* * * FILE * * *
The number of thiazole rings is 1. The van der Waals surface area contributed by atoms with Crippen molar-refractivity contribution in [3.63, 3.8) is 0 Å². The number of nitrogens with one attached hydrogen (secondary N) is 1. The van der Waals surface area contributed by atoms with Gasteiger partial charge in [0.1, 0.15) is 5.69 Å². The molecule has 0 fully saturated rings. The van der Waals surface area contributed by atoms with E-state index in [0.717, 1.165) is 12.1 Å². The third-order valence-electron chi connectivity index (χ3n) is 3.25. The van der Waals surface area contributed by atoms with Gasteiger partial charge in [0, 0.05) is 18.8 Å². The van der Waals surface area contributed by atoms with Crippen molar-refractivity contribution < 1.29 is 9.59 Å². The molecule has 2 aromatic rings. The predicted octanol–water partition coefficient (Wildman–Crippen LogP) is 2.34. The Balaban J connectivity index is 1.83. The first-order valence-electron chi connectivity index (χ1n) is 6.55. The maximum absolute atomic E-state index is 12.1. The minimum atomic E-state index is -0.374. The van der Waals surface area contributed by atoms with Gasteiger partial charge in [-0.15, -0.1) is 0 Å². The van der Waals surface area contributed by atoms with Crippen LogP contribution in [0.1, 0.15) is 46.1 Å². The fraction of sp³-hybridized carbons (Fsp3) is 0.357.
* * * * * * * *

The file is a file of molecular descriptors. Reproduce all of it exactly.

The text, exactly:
The number of thiazole rings is 1. The van der Waals surface area contributed by atoms with Crippen molar-refractivity contribution in [3.63, 3.8) is 0 Å². The number of nitrogens with one attached hydrogen (secondary N) is 1. The van der Waals surface area contributed by atoms with Gasteiger partial charge in [0.1, 0.15) is 5.69 Å². The molecule has 0 fully saturated rings. The van der Waals surface area contributed by atoms with E-state index in [0.717, 1.165) is 12.1 Å². The third-order valence-electron chi connectivity index (χ3n) is 3.25. The van der Waals surface area contributed by atoms with Gasteiger partial charge in [0, 0.05) is 18.8 Å². The van der Waals surface area contributed by atoms with Crippen molar-refractivity contribution < 1.29 is 9.59 Å². The molecule has 2 aromatic rings. The predicted octanol–water partition coefficient (Wildman–Crippen LogP) is 2.34. The Balaban J connectivity index is 1.83. The first-order valence-electron chi connectivity index (χ1n) is 6.55. The maximum absolute atomic E-state index is 12.1. The minimum atomic E-state index is -0.374. The van der Waals surface area contributed by atoms with Gasteiger partial charge in [-0.15, -0.1) is 0 Å². The van der Waals surface area contributed by atoms with Crippen LogP contribution in [0.1, 0.15) is 46.1 Å². The fraction of sp³-hybridized carbons (Fsp3) is 0.357.